Liberals frame the issue of denying the Eucharist to pro-abortion Catholic politicians as one of the Church interfering with politics. Of course, the exact opposite is true. This whole matter is an issue of pro-abortion politicians seeking to revise Church teaching and thus interfering with an intimately religious issue: the sacramental discipline and parameters set by a Christian community. First, they contradict Church teaching by being blatantly and uncompromisingly pro-abortion. Second, they proceed to proclaim that they are "devout" and faithful Catholics. Third, they proceed to prove their good standing as Catholics by receiving the Eucharist. The inevitable conclusion from their actions is that being pro-abortion is reconcilable with the Catholic faith. That conclusion is heretical because the Catholic faith proclaims the direct killing of innocent human life as inherently and gravely evil.
But there is an additional heresy involved in the "three-step" dance by which the pro-abortion politicians mock the Catholic faith. That heresy is the notion that there is an unconditional right to receive the Eucharist. Scripture is clear:
Whoever, therefore eats the bread or drinks the cup of the Lord in an unworthy manner will be guilty of profaning the body and the blood of the Lord. Let a man examine himself and so eat of the bread and drink of the cup. For any one who eats and drinks without discerning the body eats and drinks judgment upon himself.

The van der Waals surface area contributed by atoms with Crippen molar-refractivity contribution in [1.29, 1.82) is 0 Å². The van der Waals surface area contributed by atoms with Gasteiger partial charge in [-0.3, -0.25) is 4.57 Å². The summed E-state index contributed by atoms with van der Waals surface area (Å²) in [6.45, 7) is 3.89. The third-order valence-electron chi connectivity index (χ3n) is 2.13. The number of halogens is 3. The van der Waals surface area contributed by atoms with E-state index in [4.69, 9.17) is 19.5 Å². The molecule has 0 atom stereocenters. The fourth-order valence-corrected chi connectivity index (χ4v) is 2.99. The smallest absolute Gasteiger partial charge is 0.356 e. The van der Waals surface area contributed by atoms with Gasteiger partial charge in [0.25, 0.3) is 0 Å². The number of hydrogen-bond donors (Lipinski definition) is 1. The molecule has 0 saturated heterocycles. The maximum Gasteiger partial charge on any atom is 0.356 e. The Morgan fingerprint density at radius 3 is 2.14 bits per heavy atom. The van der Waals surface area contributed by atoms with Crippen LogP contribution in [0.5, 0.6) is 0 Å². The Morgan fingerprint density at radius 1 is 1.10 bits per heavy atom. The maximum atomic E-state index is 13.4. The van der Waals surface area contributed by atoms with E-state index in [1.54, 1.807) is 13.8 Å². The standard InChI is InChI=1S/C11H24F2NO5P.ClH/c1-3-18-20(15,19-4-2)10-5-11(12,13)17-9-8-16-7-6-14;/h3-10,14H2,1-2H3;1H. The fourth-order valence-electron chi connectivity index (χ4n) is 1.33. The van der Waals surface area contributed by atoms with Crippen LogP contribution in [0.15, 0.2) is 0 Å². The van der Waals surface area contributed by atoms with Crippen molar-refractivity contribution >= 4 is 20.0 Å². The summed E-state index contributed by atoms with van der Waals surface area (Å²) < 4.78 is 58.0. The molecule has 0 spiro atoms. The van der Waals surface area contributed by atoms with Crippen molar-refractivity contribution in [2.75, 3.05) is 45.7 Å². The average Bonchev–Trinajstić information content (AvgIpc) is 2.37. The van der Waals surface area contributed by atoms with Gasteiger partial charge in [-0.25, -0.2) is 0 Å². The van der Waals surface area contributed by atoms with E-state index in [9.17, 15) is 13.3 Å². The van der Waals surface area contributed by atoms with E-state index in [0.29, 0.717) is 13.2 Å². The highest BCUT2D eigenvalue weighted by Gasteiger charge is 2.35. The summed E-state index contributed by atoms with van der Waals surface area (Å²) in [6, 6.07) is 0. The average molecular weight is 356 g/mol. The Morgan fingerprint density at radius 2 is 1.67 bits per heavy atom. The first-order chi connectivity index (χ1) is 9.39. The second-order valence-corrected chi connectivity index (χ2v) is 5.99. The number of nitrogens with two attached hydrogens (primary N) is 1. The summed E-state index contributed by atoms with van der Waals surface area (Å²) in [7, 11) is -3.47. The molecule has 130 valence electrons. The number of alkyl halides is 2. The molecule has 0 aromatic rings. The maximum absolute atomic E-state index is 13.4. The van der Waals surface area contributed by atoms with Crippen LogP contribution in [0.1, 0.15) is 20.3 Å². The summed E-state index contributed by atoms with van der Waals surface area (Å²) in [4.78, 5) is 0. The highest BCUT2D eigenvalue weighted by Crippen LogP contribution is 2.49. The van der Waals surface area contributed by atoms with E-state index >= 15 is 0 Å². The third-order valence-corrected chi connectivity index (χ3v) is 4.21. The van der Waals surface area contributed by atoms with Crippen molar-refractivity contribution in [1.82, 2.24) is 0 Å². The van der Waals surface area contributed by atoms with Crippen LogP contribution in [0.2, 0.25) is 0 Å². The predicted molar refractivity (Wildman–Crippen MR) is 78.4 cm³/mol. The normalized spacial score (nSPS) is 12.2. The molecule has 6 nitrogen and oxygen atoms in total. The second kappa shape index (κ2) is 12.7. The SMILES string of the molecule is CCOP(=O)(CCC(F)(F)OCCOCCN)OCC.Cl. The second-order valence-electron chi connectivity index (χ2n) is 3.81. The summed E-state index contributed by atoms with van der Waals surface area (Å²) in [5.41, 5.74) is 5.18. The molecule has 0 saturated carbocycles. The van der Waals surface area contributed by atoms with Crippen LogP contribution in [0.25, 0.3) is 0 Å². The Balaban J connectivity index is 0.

1 Corinthians 11:27-29 (RSV).
Participating in the Eucharist is not unconditional. This teaching was recently reiterated in the just released disciplinary Vatican document on the Eucharist (see Redemptionis Sacramentum, sections 80-86, 91). Canon law provides that Catholics have a right to the assistance of the sacraments, but canon law does not and cannot alter the theological conditions on that participation ("Can. 213 Christ's faithful have the right to be assisted by their Pastors from the spiritual riches of the Church, especially by the word of God and the sacraments." See the 1983 Code of Canon Law at this link.) To give the Eucharist in a situation where those conditions are not met is not "assistance" but rather the condemnation spoken of by St. Paul.
Liberal activists use arguments based on access to the Eucharist to push for the ordination of women and even for erasing the distinction between the ordained and the non-ordained in consecrating the Eucharist. The hypocrisy of this liberal reliance on access to the Eucharist is that the liberals never want to discuss the primary condition under which one can exercise that access: freedom from mortal sin. But, of course, liberals stopped believing in mortal sin a long time ago. Under the liberal version of "fundamental option" theory in moral theology, the rule is simple: "Once a Catholic, always a communicant." It doesn't work that way, and it never will. To the surprise of many in an age of poor catechesis and confusion, merely being Catholic is not enough to allow one to receive the Eucharist. But that is the additional heresy that the pro-abortion politicians and their defenders are pushing, even after being clearly told not to approach the Eucharist.
Ongoing commentary by the editors of CatholicKerryWatch
Sen. John Kerry stands with Kate Michelman (right) President of NARAL Pro-Choice America.
Since 1995, Michelman's group has given Kerry a 100% rating for his voting record to defend abortion.